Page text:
High school students who attended STEM Career Days were far more likely to pursue STEM-related careers than those who did not participate.

Here’s why STEM Career Days are a great idea


Study shows high school students who attended STEM Career Days were far more likely to pursue STEM-related careers than those who did not participate

Key points:

A new study at the University of Missouri–in partnership with Harvard-Smithsonian researchers–shows that when colleges host ‘STEM Career Days,’ the students who attend are far more likely to pursue a career in a STEM (Science, Technology, Engineering and Math) related field.

The findings not only highlight the benefits of college recruiters introducing high school students to STEM-related opportunities, but they can also help increase and diversify the STEM workforce in the United States.

Michael Williams, an assistant professor in the MU College of Education and Human Development, analyzed a nation-wide survey conducted by Harvard University that asked nearly 16,000 college students if they attended a college-run STEM Career Day while in high school. He found that the students who attended were far more likely to have STEM-related career aspirations compared to the students who did not attend.

“Now that we have found that this type of intervention works for turning that potential interest in STEM into career aspirations in STEM, we can work on designing these interventions in a way to be even more effective and accessible to develop a more diverse STEM workforce,” said Williams, who is also a faculty fellow in the MU Division of Inclusion, Diversity & Equity. “If you want someone to be good at something, you want them to develop a sense of efficacy, which is about putting them in a position where they can see themselves doing it and succeeding at it, and seeing other people that look like them doing it as well.”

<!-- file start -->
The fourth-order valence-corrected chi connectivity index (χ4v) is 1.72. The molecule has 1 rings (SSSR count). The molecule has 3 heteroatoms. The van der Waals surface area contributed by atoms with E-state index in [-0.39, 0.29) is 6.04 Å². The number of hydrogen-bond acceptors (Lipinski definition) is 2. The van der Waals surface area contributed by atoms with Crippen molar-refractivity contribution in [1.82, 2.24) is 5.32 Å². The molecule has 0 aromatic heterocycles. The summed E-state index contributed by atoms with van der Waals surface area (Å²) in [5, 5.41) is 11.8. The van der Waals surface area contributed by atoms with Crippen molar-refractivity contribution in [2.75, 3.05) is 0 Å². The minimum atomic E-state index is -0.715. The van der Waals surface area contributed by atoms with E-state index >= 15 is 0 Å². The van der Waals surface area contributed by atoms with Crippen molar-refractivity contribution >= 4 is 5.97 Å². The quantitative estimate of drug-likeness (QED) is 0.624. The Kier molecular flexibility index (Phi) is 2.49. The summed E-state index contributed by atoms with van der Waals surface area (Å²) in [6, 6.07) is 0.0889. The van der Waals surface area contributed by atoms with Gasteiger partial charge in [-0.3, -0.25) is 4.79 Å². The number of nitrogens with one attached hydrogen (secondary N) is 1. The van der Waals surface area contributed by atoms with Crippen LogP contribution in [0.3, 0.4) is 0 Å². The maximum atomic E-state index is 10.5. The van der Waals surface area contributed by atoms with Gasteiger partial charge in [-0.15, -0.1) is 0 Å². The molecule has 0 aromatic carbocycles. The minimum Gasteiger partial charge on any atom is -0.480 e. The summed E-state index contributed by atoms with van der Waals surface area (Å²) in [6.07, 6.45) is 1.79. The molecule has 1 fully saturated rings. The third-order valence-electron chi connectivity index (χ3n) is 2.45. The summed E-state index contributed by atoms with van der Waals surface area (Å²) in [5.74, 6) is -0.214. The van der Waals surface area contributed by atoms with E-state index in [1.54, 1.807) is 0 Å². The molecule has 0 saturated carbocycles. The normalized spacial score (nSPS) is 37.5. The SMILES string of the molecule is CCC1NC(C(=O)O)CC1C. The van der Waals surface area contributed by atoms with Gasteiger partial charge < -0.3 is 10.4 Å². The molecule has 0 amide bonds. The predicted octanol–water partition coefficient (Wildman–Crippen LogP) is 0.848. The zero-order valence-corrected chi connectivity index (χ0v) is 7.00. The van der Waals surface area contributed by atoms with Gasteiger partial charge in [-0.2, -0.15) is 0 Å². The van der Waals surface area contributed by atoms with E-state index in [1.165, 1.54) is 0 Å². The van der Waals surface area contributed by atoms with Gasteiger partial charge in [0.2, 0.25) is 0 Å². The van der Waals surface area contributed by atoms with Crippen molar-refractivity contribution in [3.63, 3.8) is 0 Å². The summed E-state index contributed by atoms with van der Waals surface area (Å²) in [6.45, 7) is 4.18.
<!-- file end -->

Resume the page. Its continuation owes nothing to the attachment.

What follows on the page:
When Williams was pursing a master’s degree in computer information technology, he remembers being the only Black student in classes such as computer engineering and differential equations. He also remembers the classes being disproportionately made up of international students.

“The United States trails a lot of global competitors in the production of STEM talent, especially in areas like sophisticated technology and quantitative methodologies,” Williams said. “The National Science Foundation has pushed for broadening participation in STEM fields and increasing diversity for populations that have previously been excluded from STEM-related opportunities. So, I am passionate about reaching people earlier in the educational pipeline and seeing what interventions help turn interest into career aspiration.”

Williams added that MU is a land-grant university and has several community outreach initiatives to not only expose Missouri students to STEM topics at the high school level, but also at the middle and elementary school levels.

“STEM Cubs is a free STEM education program for students in kindergarten through eighth grade that is hosted by the MU Office of Academic Access and Leadership Development, MU College of Education and Human Development, and MU College of Engineering that emphasizes the importance of exposing all students to exploratory and experiential learning,” Williams said. “The program seeks to engage young students, particularly those historically underrepresented in STEM education and career fields, to hands-on STEM activities. By allowing them to learn about scientific concepts and how they relate to everyday life, the program helps them build interest in science and science-based careers.”

The study “A quasi-experimental study of the impact of college-run science, technology, engineering, and mathematics (STEM) career days on American students’ STEM career aspirations,” was published in International Journal of Science Education.

This press release originally appeared online.

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